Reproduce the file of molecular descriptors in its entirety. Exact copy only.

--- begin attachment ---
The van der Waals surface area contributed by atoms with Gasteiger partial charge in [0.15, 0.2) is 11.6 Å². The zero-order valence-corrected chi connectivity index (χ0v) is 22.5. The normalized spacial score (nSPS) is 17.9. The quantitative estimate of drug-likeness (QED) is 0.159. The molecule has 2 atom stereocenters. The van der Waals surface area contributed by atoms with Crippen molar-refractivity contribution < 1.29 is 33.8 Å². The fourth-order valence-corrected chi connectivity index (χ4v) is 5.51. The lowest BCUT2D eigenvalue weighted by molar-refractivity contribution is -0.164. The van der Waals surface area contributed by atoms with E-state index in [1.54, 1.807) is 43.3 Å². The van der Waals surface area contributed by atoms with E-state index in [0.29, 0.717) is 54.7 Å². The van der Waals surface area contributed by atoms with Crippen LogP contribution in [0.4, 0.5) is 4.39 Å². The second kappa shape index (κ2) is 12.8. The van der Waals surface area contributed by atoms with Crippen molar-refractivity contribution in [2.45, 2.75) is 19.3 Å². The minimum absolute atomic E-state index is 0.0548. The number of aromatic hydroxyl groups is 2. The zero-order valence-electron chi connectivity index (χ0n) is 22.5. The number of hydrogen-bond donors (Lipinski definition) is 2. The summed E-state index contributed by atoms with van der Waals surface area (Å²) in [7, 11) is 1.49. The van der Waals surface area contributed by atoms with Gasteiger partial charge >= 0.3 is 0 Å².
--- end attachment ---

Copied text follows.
The van der Waals surface area contributed by atoms with Gasteiger partial charge in [0.15, 0.2) is 11.6 Å². The zero-order valence-corrected chi connectivity index (χ0v) is 22.5. The normalized spacial score (nSPS) is 17.9. The quantitative estimate of drug-likeness (QED) is 0.159. The molecule has 2 atom stereocenters. The van der Waals surface area contributed by atoms with Crippen molar-refractivity contribution < 1.29 is 33.8 Å². The fourth-order valence-corrected chi connectivity index (χ4v) is 5.51. The lowest BCUT2D eigenvalue weighted by molar-refractivity contribution is -0.164. The van der Waals surface area contributed by atoms with E-state index in [1.54, 1.807) is 43.3 Å². The van der Waals surface area contributed by atoms with E-state index in [0.29, 0.717) is 54.7 Å². The van der Waals surface area contributed by atoms with Crippen LogP contribution in [0.4, 0.5) is 4.39 Å². The second kappa shape index (κ2) is 12.8. The van der Waals surface area contributed by atoms with Crippen molar-refractivity contribution in [2.45, 2.75) is 19.3 Å². The minimum absolute atomic E-state index is 0.0548. The number of aromatic hydroxyl groups is 2. The zero-order valence-electron chi connectivity index (χ0n) is 22.5. The number of hydrogen-bond donors (Lipinski definition) is 2. The summed E-state index contributed by atoms with van der Waals surface area (Å²) in [7, 11) is 1.49. The van der Waals surface area contributed by atoms with Gasteiger partial charge >= 0.3 is 0 Å².